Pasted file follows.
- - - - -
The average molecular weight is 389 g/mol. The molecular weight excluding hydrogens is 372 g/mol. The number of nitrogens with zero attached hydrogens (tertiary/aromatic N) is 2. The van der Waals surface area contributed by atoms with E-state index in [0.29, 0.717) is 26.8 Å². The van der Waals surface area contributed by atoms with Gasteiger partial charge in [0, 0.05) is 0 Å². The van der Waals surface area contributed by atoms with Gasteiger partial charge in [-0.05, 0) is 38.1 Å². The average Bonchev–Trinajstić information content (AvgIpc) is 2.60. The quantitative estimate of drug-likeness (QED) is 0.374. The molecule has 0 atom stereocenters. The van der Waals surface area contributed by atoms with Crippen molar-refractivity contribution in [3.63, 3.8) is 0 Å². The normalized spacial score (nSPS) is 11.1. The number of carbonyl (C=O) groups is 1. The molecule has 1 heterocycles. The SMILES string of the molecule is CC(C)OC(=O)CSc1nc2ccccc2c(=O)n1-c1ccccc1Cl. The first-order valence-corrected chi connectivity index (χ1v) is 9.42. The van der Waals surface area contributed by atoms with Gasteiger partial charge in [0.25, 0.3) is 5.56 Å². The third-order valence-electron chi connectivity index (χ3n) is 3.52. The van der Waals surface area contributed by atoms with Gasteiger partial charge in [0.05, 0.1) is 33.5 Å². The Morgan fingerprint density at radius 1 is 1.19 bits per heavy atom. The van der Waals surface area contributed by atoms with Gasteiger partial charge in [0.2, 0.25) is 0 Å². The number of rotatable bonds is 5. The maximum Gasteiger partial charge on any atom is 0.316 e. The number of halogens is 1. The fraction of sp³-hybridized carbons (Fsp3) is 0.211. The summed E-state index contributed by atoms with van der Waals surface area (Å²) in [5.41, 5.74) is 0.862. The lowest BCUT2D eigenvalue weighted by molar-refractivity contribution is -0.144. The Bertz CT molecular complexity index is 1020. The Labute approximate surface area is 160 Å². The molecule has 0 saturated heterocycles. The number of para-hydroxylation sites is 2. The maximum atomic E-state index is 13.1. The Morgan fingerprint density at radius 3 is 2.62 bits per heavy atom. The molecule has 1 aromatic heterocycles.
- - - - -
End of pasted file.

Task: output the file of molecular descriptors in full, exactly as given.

The average molecular weight is 389 g/mol. The molecular weight excluding hydrogens is 372 g/mol. The number of nitrogens with zero attached hydrogens (tertiary/aromatic N) is 2. The van der Waals surface area contributed by atoms with E-state index in [0.29, 0.717) is 26.8 Å². The van der Waals surface area contributed by atoms with Gasteiger partial charge in [0, 0.05) is 0 Å². The van der Waals surface area contributed by atoms with Gasteiger partial charge in [-0.05, 0) is 38.1 Å². The average Bonchev–Trinajstić information content (AvgIpc) is 2.60. The quantitative estimate of drug-likeness (QED) is 0.374. The molecule has 0 atom stereocenters. The van der Waals surface area contributed by atoms with Crippen molar-refractivity contribution in [3.63, 3.8) is 0 Å². The normalized spacial score (nSPS) is 11.1. The number of carbonyl (C=O) groups is 1. The molecule has 1 heterocycles. The SMILES string of the molecule is CC(C)OC(=O)CSc1nc2ccccc2c(=O)n1-c1ccccc1Cl. The first-order valence-corrected chi connectivity index (χ1v) is 9.42. The van der Waals surface area contributed by atoms with Gasteiger partial charge in [0.25, 0.3) is 5.56 Å². The third-order valence-electron chi connectivity index (χ3n) is 3.52. The van der Waals surface area contributed by atoms with Gasteiger partial charge in [0.05, 0.1) is 33.5 Å². The Morgan fingerprint density at radius 1 is 1.19 bits per heavy atom. The van der Waals surface area contributed by atoms with Gasteiger partial charge in [0.2, 0.25) is 0 Å². The number of rotatable bonds is 5. The maximum Gasteiger partial charge on any atom is 0.316 e. The number of halogens is 1. The fraction of sp³-hybridized carbons (Fsp3) is 0.211. The summed E-state index contributed by atoms with van der Waals surface area (Å²) in [5.41, 5.74) is 0.862. The lowest BCUT2D eigenvalue weighted by molar-refractivity contribution is -0.144. The Bertz CT molecular complexity index is 1020. The Labute approximate surface area is 160 Å². The molecule has 0 saturated heterocycles. The number of para-hydroxylation sites is 2. The maximum atomic E-state index is 13.1. The Morgan fingerprint density at radius 3 is 2.62 bits per heavy atom. The molecule has 1 aromatic heterocycles.